All this can continue for as long as the gullible 99 Percent buy our story, which, for going on five years, they have. ROTFL!
3. The interest owed on the national debt is at the discretion of the central bank, since it sets the terms on which the government issues its own liabilities.
Unfortunately for those of us in the 1 Percent, there is no hope of bond vigilantes forcing higher interest rates on this debt against the will of the currency issuer (for newcomers, see here and here). It is unfortunate because interest on debt is our main form of corporate welfare. For doing absolutely nothing productive, we stand to receive a large transfer from the currency issuer whenever debt is issued!
Now, if the 99 Percent ever caught on, they might question why government issues debt at all. There is no real need to do so. The laws that currently require it have been retained to disguise our corporate welfare as a return on supposedly necessary lending. Rather than issuing debt, it would be much simpler if the government permitted itself just to spend money into existence, as appropriate, without borrowing from anybody. Bank reserves could simply be allowed to mount, with no need at all for them to attract positive interest unless the government deemed it appropriate.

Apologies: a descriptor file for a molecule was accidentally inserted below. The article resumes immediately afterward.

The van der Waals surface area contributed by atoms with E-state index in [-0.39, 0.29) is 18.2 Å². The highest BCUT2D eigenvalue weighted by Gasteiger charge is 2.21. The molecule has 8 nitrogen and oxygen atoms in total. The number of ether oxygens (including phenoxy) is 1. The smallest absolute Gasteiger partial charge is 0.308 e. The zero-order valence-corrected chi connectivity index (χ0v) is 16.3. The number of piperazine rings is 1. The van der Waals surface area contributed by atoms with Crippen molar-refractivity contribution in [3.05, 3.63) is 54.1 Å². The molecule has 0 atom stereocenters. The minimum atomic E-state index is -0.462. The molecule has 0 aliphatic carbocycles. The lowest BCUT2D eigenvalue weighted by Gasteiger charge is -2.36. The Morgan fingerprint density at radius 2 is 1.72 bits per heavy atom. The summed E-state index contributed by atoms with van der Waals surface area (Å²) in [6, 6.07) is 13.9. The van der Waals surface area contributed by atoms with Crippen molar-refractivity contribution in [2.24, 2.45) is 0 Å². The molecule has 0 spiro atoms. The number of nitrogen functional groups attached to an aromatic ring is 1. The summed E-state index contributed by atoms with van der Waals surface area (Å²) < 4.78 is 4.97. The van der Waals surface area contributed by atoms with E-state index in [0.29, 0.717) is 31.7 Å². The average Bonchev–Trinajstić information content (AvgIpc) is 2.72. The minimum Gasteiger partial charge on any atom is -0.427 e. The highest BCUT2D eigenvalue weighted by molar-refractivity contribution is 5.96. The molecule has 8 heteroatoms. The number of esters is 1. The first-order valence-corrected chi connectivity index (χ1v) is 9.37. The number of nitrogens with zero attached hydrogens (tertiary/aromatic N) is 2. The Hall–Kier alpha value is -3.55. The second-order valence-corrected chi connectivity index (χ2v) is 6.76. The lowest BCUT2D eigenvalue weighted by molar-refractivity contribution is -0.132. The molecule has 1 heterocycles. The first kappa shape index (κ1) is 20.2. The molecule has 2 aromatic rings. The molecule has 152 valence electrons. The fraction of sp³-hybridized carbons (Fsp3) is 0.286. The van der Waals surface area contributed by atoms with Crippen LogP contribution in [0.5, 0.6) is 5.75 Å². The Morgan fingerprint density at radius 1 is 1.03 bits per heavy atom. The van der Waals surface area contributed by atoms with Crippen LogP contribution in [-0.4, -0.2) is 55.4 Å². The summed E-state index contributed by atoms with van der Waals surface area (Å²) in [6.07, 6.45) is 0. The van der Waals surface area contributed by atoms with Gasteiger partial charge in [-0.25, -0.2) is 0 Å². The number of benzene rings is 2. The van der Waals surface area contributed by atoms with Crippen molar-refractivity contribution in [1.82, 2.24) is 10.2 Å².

Needless to say, any such move must be prevented from happening at all costs! Otherwise, reality would be easily perceived even by many in the 99 Percent, making it more difficult to justify our corporate welfare as legitimate income.
For an awkward moment, during the platinum coin debate, these simple truths threatened to slip out. Thankfully, the danger has now been averted. For the foreseeable future, it promises to be business as usual.